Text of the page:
Australia is not the first country to announce its hopes for a format moving forward.

New Zealand Rugby put forward its recommendation for an 8-10 team model including as few as two Australian teams or as many as four, as well as five Kiwi team and potentially a Pacific Island side.

It was a move that angered its SANZAAR partners, most notably South Africa, over a lack of consultation.

Clarke said Australia's plans had been discussed with the other countries and said his organisation was still committed to being a part of SANZAAR for international rugby.

"I think the situation, partly driven by COVID, partly driven by individual countries' intentions has created somewhat difficult conversations around the SANZAAR table and Jurie Roux and South Africa has made his views known as has Gus Pichot from Argentina's point of view," he said.

"We have very much included them in all of our discussions.

"So, we're in no means cutting off our SANZAAR partners and we'll be looking to do things jointly with them beyond the TRC wherever possible.

"That said ,we do need to have a competition that has integrity to it and has an ability to grow our game here in Australia and grow our fan base and some of the options we're looking at we believe will do just that."


Rugby AU is committed to keeping five teams in a professional competition. Photo: Getty ImagesClarke said Rugby AU would not be budging on its commitment to field five Australian teams going forward and "D Day" was coming for New Zealand Rugby around its desire for a trans-Tasman competition model or otherwise.

"We have put a deadline for broadcast submissions of the fourth of September and before we enter into any final negotiations with a broadcast partner this has to be settled," he said.

"So D day is coming.

"We can’t make much longer on the whole trans-Tasman competition decision.

"That has been going on now for some considerable period of time and I think it is only fair on the broadcast discussions we are having with potential partners that we are able to give them as much clarity about what the future looks like as soon as possible."

If New Zealand opts against agreeing to a trans-Tasman competition with five Australian and five New Zealand teams, Clarke said Australia would continue discussions with Japan and also the Pacific Island nations around having teams in Australia's tournament.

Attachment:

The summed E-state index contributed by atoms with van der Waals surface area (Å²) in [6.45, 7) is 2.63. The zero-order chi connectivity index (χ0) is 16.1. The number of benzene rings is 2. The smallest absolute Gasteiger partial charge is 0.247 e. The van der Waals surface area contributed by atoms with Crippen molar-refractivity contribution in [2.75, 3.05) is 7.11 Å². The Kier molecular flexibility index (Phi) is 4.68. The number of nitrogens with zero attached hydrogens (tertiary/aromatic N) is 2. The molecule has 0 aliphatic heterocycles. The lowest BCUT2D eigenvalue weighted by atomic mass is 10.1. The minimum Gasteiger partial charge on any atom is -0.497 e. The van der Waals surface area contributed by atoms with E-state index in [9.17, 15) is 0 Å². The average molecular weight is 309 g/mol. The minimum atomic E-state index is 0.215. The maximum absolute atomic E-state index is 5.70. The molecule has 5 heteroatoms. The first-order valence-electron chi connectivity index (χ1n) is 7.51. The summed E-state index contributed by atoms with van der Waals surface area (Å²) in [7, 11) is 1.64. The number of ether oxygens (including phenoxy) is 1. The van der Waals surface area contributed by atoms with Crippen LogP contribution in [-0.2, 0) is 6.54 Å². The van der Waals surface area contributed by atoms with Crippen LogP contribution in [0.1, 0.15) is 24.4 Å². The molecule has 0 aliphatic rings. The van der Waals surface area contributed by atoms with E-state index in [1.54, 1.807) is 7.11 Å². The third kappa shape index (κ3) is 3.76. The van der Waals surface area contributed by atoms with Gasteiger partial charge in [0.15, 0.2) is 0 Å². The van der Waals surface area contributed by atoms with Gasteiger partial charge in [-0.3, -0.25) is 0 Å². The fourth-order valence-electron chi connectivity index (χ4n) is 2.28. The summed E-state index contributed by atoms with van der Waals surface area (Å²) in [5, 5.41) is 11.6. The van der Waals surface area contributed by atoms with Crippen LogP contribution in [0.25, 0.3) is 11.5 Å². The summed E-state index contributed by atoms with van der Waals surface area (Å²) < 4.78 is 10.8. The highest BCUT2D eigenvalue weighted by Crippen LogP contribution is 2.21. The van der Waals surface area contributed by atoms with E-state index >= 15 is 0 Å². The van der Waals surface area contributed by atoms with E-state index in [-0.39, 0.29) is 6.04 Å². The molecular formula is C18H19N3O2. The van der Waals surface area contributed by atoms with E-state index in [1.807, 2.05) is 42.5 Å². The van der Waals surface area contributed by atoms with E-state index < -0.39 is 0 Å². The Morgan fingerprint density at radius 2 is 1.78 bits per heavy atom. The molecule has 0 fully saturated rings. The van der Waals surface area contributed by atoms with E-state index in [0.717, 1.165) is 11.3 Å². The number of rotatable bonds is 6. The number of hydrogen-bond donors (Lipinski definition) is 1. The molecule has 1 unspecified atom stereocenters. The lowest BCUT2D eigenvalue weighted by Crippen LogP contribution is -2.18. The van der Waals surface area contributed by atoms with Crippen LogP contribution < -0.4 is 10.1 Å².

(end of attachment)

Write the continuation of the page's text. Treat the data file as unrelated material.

"It's five Australian teams, you can guarantee that," he said.

"We are in detailed discussions with the Japanese rugby union about a potential involvement of Japan in any future competitions and indeed the pacific, Fiji and other nations in the pacific, are always looking to get involved.

"Having the Drua involved in our National Rugby Championship paved the way to show just what they can do both on the field and the engagement with fans and that's something we'll look to explore as well.

"There will be options into the future but at this point in time, we've said there's five Australian teams and we're happy to go forward on that basis."


A Japanese side could be part of the Super Eight Series. Photo: Getty ImagesThe Super Eight Series will feature the top two Australian and New Zealand teams from either domestic or a trans-Tasman competition, South Africa's top two teams and potentially Japan's Top League champions and a top South American side.

The competition would be held after the domestic season, which would likely be shorter than previous Super Rugby seasons given fewer teams are involved.

Clarke said the Super Eight Series would be able to occur in either a trans-Tasman competition model or a fully Australian competition model.

"If the trans-Tasman competition happens it essentially fits into the window that we've slated around domestic pro rugby so you'd still have super eight sitting at the back end," he said.

"We'd like to if at all possible have a Japanese team and a South American team involved in that.

"Whether it would be the top teams in the Top League in Japan and the winning team out of the South American league, we'd like to see if we could do that as well, to really start to just round out the Super Eight series."


The "State of Union" series would initially be rugby's version of rugby league's hugely successful State of Origin that has become the jewel of the 13-man code's crown.

Eligibility criteria for that game to feature a Queensland and New South Wales representative sides will be released later in the  year Clarke said, with a view to encompassing as many players as possible.

"It's no more complex than really what has happened in other codes where there will be your state of birth or possibly where you played your junior rugby," he said.

"There may be some other little caveats around but it will be very much building on, in the first instance, NSW versus Queensland and the 130 years' worth of proud history that those states have had playing rugby against each other, bringing that to the fore.

It's this interstate clash that Clarke hopes will be a carrot for a free-to-air broadcaster.

The Brumbies celebrate victory during their round Nine Match with the Rebels. Photo: Getty Images
Rebels v Brumbies: Five things we learnt
The Brumbies celebrate a try during their round Nine Match with the Rebels. Photo: Getty Images
Brumbies hold on for narrow victory over Rebels
The Western Force celebrate victory over the NSW Waratahs. Photo: Getty Images
Waratahs v Force: 5 Things We Learnt
Feleti Kaitu'u was one of the Western Force best. Photo: Getty Images
Domingo Miotti breaks Waratahs' hearts as Force claim victory after the siren Logo

The are a proud part of Rugby AU

© 2021 Australian Rugby. All rights reserved.